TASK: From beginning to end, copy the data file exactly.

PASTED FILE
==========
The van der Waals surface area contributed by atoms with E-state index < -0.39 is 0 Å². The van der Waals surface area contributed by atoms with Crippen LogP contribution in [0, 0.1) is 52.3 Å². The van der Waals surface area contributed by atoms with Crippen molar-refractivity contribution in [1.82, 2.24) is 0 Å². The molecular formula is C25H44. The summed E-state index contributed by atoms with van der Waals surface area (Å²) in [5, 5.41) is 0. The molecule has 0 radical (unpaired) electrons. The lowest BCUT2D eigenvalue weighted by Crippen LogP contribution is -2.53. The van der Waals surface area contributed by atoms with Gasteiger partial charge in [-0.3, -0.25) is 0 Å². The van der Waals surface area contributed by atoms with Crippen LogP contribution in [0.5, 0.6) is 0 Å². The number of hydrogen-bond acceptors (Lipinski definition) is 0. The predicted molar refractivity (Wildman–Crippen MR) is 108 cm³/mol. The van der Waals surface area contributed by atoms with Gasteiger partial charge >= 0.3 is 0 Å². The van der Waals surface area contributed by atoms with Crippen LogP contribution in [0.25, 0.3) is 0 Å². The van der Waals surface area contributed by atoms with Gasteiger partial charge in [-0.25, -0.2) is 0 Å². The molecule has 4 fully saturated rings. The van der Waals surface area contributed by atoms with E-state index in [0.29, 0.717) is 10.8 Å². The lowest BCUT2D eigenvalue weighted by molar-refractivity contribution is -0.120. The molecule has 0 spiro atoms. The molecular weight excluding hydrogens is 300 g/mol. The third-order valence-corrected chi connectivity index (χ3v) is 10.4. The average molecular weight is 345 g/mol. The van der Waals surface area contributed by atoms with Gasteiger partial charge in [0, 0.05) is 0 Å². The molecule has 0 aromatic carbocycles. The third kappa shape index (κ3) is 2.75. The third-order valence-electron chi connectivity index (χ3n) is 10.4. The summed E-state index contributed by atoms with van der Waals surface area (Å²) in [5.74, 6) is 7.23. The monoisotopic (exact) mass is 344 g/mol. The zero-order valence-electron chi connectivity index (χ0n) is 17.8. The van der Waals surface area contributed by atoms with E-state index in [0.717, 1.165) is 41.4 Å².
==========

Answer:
The van der Waals surface area contributed by atoms with E-state index < -0.39 is 0 Å². The van der Waals surface area contributed by atoms with Crippen LogP contribution in [0, 0.1) is 52.3 Å². The van der Waals surface area contributed by atoms with Crippen molar-refractivity contribution in [1.82, 2.24) is 0 Å². The molecular formula is C25H44. The summed E-state index contributed by atoms with van der Waals surface area (Å²) in [5, 5.41) is 0. The molecule has 0 radical (unpaired) electrons. The lowest BCUT2D eigenvalue weighted by Crippen LogP contribution is -2.53. The van der Waals surface area contributed by atoms with Gasteiger partial charge in [-0.3, -0.25) is 0 Å². The van der Waals surface area contributed by atoms with Crippen LogP contribution in [0.5, 0.6) is 0 Å². The number of hydrogen-bond acceptors (Lipinski definition) is 0. The predicted molar refractivity (Wildman–Crippen MR) is 108 cm³/mol. The van der Waals surface area contributed by atoms with Gasteiger partial charge >= 0.3 is 0 Å². The van der Waals surface area contributed by atoms with Crippen LogP contribution in [0.25, 0.3) is 0 Å². The van der Waals surface area contributed by atoms with Gasteiger partial charge in [-0.25, -0.2) is 0 Å². The molecule has 4 fully saturated rings. The van der Waals surface area contributed by atoms with E-state index in [0.29, 0.717) is 10.8 Å². The lowest BCUT2D eigenvalue weighted by molar-refractivity contribution is -0.120. The molecule has 0 spiro atoms. The molecular weight excluding hydrogens is 300 g/mol. The third-order valence-corrected chi connectivity index (χ3v) is 10.4. The average molecular weight is 345 g/mol. The van der Waals surface area contributed by atoms with Gasteiger partial charge in [0, 0.05) is 0 Å². The molecule has 0 aromatic carbocycles. The third kappa shape index (κ3) is 2.75. The third-order valence-electron chi connectivity index (χ3n) is 10.4. The summed E-state index contributed by atoms with van der Waals surface area (Å²) in [5.74, 6) is 7.23. The monoisotopic (exact) mass is 344 g/mol. The zero-order valence-electron chi connectivity index (χ0n) is 17.8. The van der Waals surface area contributed by atoms with E-state index in [0.717, 1.165) is 41.4 Å².